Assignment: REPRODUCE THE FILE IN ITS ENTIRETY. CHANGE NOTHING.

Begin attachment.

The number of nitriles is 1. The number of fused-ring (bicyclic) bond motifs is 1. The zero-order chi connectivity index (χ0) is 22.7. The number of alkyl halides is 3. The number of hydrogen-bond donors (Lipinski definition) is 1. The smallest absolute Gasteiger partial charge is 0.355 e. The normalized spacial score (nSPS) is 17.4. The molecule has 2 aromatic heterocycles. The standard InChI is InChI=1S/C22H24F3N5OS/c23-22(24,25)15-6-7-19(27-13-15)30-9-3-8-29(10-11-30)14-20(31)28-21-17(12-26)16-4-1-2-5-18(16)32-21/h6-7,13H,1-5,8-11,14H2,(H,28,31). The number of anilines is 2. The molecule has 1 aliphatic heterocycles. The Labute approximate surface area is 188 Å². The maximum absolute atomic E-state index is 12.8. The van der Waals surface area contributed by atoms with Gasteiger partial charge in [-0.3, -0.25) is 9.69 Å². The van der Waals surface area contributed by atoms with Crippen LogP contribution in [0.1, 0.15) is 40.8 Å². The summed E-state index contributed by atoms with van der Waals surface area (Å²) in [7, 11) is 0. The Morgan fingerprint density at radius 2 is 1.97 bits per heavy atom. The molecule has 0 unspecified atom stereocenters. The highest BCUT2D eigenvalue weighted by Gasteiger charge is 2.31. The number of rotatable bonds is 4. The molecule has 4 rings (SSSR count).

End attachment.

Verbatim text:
The number of nitriles is 1. The number of fused-ring (bicyclic) bond motifs is 1. The zero-order chi connectivity index (χ0) is 22.7. The number of alkyl halides is 3. The number of hydrogen-bond donors (Lipinski definition) is 1. The smallest absolute Gasteiger partial charge is 0.355 e. The normalized spacial score (nSPS) is 17.4. The molecule has 2 aromatic heterocycles. The standard InChI is InChI=1S/C22H24F3N5OS/c23-22(24,25)15-6-7-19(27-13-15)30-9-3-8-29(10-11-30)14-20(31)28-21-17(12-26)16-4-1-2-5-18(16)32-21/h6-7,13H,1-5,8-11,14H2,(H,28,31). The number of anilines is 2. The molecule has 1 aliphatic heterocycles. The Labute approximate surface area is 188 Å². The maximum absolute atomic E-state index is 12.8. The van der Waals surface area contributed by atoms with Gasteiger partial charge in [-0.3, -0.25) is 9.69 Å². The van der Waals surface area contributed by atoms with Crippen LogP contribution in [0.1, 0.15) is 40.8 Å². The summed E-state index contributed by atoms with van der Waals surface area (Å²) in [7, 11) is 0. The Morgan fingerprint density at radius 2 is 1.97 bits per heavy atom. The molecule has 0 unspecified atom stereocenters. The highest BCUT2D eigenvalue weighted by Gasteiger charge is 2.31. The number of rotatable bonds is 4. The molecule has 4 rings (SSSR count).